The Taliban on Monday scrambled to deny unconfirmed reports that its spiritual leader, Mullah Mohammed Omar, is dead.
“He is in Afghanistan safe and sound,” Taliban spokesman Zabihullah Mujahid told Reuters by telephone. "This is the propaganda by the enemy to weaken the morale of fighters."
Speculation about Omar’s death began earlier in the day after Afghanistan’s main intelligence service told reporters that Omar had disappeared in recent days from his alleged Pakistani hideout and had not been seen or heard from since.
“Our sources and senior Taliban members confirm that they can’t contact him,” said Lutfullah Mashal, a spokesman for Afghanistan's National Directorate of Security. “We can’t confirm he is dead or alive.”
Unnamed Afghan officials then went a step farther, telling several media outlets off the record that they believed Omar had been killed several days ago while being moved to a new location within Pakistan. The information—which was first reported by an Afghan television station—was unable to be confirmed by independent channels and, according to Reuters, Pakistani and U.S. officials all quietly cast doubt on the report.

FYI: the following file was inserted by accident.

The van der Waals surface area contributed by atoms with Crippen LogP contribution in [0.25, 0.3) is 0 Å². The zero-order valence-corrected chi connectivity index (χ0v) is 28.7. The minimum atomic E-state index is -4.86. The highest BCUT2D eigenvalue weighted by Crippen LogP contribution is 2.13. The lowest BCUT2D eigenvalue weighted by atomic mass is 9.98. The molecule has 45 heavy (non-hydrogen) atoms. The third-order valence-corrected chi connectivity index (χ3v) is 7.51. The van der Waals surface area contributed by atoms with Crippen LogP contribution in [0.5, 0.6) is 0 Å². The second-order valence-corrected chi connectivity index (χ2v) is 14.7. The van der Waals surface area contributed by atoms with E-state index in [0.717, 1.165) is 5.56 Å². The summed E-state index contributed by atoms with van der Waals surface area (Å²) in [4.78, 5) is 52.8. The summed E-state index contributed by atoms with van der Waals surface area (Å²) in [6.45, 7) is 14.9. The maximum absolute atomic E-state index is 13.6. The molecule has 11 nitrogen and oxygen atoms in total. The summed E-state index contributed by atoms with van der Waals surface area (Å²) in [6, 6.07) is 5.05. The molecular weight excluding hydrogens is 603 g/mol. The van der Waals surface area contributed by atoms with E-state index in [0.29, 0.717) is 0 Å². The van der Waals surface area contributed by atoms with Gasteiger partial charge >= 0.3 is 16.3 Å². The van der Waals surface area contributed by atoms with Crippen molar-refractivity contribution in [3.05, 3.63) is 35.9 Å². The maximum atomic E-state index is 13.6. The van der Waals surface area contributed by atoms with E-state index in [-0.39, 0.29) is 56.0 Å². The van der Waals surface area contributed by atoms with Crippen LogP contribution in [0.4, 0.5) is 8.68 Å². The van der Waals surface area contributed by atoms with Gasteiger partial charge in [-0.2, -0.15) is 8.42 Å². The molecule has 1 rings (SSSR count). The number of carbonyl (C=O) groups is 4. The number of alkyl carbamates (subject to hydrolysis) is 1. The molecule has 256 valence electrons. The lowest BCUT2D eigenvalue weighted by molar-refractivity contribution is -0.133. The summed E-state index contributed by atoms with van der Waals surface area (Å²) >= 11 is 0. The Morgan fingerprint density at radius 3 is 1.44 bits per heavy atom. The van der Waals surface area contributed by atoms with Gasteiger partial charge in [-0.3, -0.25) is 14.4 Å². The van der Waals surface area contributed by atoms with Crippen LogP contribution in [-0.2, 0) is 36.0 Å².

The New York Times spoke with the man reported to have been tasked with transporting Omar to his new location, former Pakistani intelligence chief Hamid Gul, but he laughed off the reports and called them completely baseless.
“Was I killed, too?” Gul told the Times by telephone from Pakistan. “Am I speaking to you from heaven?”